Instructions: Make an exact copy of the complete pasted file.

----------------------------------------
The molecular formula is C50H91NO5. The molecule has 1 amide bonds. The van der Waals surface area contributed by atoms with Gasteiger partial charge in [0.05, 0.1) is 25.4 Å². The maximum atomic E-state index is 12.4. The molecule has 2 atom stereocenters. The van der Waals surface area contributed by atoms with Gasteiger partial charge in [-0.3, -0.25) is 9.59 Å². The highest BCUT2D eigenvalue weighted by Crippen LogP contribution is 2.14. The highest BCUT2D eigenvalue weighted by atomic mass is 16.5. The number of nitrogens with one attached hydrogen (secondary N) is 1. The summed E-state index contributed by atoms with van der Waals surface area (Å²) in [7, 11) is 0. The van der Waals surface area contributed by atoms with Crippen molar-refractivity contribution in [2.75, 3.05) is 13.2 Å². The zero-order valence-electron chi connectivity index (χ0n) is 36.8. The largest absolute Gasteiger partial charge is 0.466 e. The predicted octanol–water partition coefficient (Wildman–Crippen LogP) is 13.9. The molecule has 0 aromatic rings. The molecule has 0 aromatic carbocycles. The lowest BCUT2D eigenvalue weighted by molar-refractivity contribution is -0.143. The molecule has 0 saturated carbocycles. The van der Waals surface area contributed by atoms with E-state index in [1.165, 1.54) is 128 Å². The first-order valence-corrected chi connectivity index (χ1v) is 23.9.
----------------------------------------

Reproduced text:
The molecular formula is C50H91NO5. The molecule has 1 amide bonds. The van der Waals surface area contributed by atoms with Gasteiger partial charge in [0.05, 0.1) is 25.4 Å². The maximum atomic E-state index is 12.4. The molecule has 2 atom stereocenters. The van der Waals surface area contributed by atoms with Gasteiger partial charge in [-0.3, -0.25) is 9.59 Å². The highest BCUT2D eigenvalue weighted by Crippen LogP contribution is 2.14. The highest BCUT2D eigenvalue weighted by atomic mass is 16.5. The number of nitrogens with one attached hydrogen (secondary N) is 1. The summed E-state index contributed by atoms with van der Waals surface area (Å²) in [7, 11) is 0. The van der Waals surface area contributed by atoms with Crippen molar-refractivity contribution in [2.75, 3.05) is 13.2 Å². The zero-order valence-electron chi connectivity index (χ0n) is 36.8. The largest absolute Gasteiger partial charge is 0.466 e. The predicted octanol–water partition coefficient (Wildman–Crippen LogP) is 13.9. The molecule has 0 aromatic rings. The molecule has 0 aromatic carbocycles. The lowest BCUT2D eigenvalue weighted by molar-refractivity contribution is -0.143. The molecule has 0 saturated carbocycles. The van der Waals surface area contributed by atoms with E-state index in [1.165, 1.54) is 128 Å². The first-order valence-corrected chi connectivity index (χ1v) is 23.9.